I think we are dreaming if we think Obama or any other leader in Washington is really interested in any real change that increase freedom for the average citizen. The only real change we shall see shall come from us and how we live our lives.

Other than that like always, a very educational piece, full of great ideas. Very thought provoking.


Anonymous,  Saturday, January 24, 2009 at 2:58:00 PM CST  

I work for JPM and before that Bear Stearns. I agree with your basic points. No risk, nor reward

don pedro Saturday, January 24, 2009 at 3:42:00 PM CST  

In my *expert* opinion, both Obama and Bush are almost identically incompetent with regards to the economy. His staff is no better than Bush's and is dedicated to antidistributistic practices such as trade deficits, budget deficits, and Keynesians policies, just like Bush's. Distributists should band together with balanced trade-ists (not protectionists) and monetarists since the theories are complementary, even though most people do not see the connection. Anyone else here agree?

Viking Saturday, January 24, 2009 at 8:43:00 PM CST  

A couple of queriess here. Don Pedro, I must confess I'm one who can't see any great amount in common among distributism, monetarism, and balanced tradism. Care to elaborate on the connection?

The other question is for you, John. You, like Kevin Carson, assume that Wal-Mart and other big box stores couldn't make it without gov't subsidized highways. Assuming this is true (and I'm not fully convinced), mightn't this simply mean a change, in time, from overland, as now, to coastal and inland water transport? The water, after all, doesn't need to be maintained governmentally or otherwise. There's also the possibility that strong enough truck tires can be devised that they needn't stay on pavement. Finally on this, IF it did work as you believe - doesn't this imply a rather stunted existence compared with our current one, with no one, for instance, in a temperate zone locale able to buy tropical fruits? The lack of a highway system works more than one way, and we may not like some aspects of it. Or at least, I'm pretty sure I wouldn't.


John Médaille Saturday, January 24, 2009 at 9:26:00 PM CST  

@ Sarsfield: Amen, The Fed is not compatible with democracy. Fiscal policy is in the hands of elected officials, but the more important monetary policy is in the hands of a cabal.

@Anon: I am willing to believe in Obama's good intentions, which is not the same as believing that he has the tools or the personal to fulfill those intentions.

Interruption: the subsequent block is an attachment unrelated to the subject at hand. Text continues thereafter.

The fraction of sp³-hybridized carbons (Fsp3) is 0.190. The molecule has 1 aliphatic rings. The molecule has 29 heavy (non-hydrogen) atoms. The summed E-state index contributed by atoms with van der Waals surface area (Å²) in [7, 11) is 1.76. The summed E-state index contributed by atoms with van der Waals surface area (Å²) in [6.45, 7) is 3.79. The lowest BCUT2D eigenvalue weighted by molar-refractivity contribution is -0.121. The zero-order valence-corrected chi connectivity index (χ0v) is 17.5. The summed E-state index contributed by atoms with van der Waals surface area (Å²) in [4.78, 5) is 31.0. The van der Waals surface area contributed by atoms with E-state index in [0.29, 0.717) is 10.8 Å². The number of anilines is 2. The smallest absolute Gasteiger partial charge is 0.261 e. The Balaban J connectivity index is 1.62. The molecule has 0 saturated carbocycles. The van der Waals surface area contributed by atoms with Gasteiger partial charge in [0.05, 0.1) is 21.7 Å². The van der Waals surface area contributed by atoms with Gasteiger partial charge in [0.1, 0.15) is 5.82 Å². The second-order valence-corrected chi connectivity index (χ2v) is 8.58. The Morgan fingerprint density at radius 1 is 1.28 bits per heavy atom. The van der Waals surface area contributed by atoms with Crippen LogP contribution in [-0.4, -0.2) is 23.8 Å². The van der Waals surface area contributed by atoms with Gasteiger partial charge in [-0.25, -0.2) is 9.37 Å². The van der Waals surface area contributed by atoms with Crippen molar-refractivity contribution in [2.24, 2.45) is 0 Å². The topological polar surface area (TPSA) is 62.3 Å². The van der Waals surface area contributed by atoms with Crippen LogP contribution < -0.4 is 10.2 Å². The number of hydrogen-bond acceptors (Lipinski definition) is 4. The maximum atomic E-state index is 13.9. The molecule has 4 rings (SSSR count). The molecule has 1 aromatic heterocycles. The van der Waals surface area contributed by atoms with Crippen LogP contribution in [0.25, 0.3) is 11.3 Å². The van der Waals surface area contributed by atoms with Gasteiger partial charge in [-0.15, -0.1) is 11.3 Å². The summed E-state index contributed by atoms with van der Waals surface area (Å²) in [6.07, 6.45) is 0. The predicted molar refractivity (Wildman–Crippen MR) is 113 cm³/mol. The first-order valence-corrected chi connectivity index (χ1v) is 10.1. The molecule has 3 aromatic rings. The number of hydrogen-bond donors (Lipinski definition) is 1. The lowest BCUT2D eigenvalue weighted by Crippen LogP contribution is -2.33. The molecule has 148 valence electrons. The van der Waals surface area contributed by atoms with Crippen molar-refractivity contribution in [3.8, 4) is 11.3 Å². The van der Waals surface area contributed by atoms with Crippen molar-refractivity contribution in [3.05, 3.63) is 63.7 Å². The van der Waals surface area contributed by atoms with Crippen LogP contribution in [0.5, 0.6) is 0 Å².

@Don Pedro: I don't offhand see the connection with monetarism.

@Viking: I don't think that making bananas pay the full cost of transport will make bananas disappear; the price may go up or the margins go down, depending on the competitive environment, but I don't think they would disappear. But I suspect your deeper question is about diversity in general. In truth, the global system works against diversity and in favor of homogeneity. Diversity comes from locality, from a variety of localities supplying a variety of goods.

And there would not be a lack of a highway system; there would merely be a highway system that paid its own way.

Tom Laney Sunday, January 25, 2009 at 9:33:00 AM CST  

This needs to be a pamphlet for distribution wherever we work.

Some one please deliver it to Baracka and UAW President of Nonsense Ron Gettelfinger. (You may have to read it to Gettelfinger, draw some pictures and slap him upside the gourd a couple of times.)

Unknown Tuesday, January 27, 2009 at 10:24:00 AM CST  

I'm not an economist, but your article makes a great deal of sense to me (maybe you have to be an economist NOT to see it). I wonder how economists like those on Obama's team respond to arguments such as the one you make here? Do they argue that distributism can't work, or that it's not the style of economy that they want?

Or do they simply not address the question at all -- like the situation of "climate change", where those who want to question the reigning assumptions are merely shut out of the conversation?

Anonymous,  Wednesday, February 11, 2009 at 12:14:00 PM CST  

"Thoughtfulness" and "Intelligence" from Harvard Yard unfortunately lacks wisdom. Ken Lay was a PhD. Jeff Skilling was a Harvard grad and both were considered the "smartest guys in the room". These "brainiacs" live inside their heads and slightly to one side.

A "thoughtful and intelligent man" doesn't;

1. Think AIDS is spread by a lack of funding
2. See a baby as a "punishment"
3. Promise to undo every pro-life measure gained in the last 30 years in the name of "freedom" or "choice"

He's a megalomaniacal empty suit with absolutely no moral compass and completely owned by the international banking cartel. He is Trilateral Commission co-founder Zbigniew Brzezinski’s sock puppet. If you thought Bush was a disaster - you aint seen nothing yet.